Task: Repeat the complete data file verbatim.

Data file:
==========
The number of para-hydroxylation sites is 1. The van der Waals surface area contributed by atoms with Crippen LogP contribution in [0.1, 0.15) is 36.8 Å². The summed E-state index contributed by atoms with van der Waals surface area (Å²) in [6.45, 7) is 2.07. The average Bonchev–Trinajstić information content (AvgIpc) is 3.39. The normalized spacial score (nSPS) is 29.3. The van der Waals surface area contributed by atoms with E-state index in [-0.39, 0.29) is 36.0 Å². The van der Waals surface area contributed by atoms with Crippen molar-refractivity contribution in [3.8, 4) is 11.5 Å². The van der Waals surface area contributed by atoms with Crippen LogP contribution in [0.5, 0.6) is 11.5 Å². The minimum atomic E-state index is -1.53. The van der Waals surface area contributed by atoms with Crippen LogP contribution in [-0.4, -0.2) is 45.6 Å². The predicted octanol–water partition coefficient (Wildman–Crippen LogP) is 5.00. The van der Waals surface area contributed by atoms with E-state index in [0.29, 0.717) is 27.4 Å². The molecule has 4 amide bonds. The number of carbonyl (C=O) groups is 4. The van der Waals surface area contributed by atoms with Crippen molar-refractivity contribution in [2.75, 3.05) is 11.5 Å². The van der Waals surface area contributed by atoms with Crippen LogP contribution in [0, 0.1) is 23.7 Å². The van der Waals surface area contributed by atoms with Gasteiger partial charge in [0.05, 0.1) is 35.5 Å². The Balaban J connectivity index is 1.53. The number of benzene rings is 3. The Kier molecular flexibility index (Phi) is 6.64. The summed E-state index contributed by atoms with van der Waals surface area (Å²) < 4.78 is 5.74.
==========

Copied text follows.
The number of para-hydroxylation sites is 1. The van der Waals surface area contributed by atoms with Crippen LogP contribution in [0.1, 0.15) is 36.8 Å². The summed E-state index contributed by atoms with van der Waals surface area (Å²) in [6.45, 7) is 2.07. The average Bonchev–Trinajstić information content (AvgIpc) is 3.39. The normalized spacial score (nSPS) is 29.3. The van der Waals surface area contributed by atoms with E-state index in [-0.39, 0.29) is 36.0 Å². The van der Waals surface area contributed by atoms with Crippen molar-refractivity contribution in [3.8, 4) is 11.5 Å². The van der Waals surface area contributed by atoms with Crippen LogP contribution in [0.5, 0.6) is 11.5 Å². The minimum atomic E-state index is -1.53. The van der Waals surface area contributed by atoms with Crippen LogP contribution in [-0.4, -0.2) is 45.6 Å². The predicted octanol–water partition coefficient (Wildman–Crippen LogP) is 5.00. The van der Waals surface area contributed by atoms with E-state index in [0.29, 0.717) is 27.4 Å². The molecule has 4 amide bonds. The number of carbonyl (C=O) groups is 4. The van der Waals surface area contributed by atoms with Crippen molar-refractivity contribution in [2.75, 3.05) is 11.5 Å². The van der Waals surface area contributed by atoms with Crippen LogP contribution in [0, 0.1) is 23.7 Å². The van der Waals surface area contributed by atoms with Gasteiger partial charge in [0.05, 0.1) is 35.5 Å². The Balaban J connectivity index is 1.53. The number of benzene rings is 3. The Kier molecular flexibility index (Phi) is 6.64. The summed E-state index contributed by atoms with van der Waals surface area (Å²) < 4.78 is 5.74.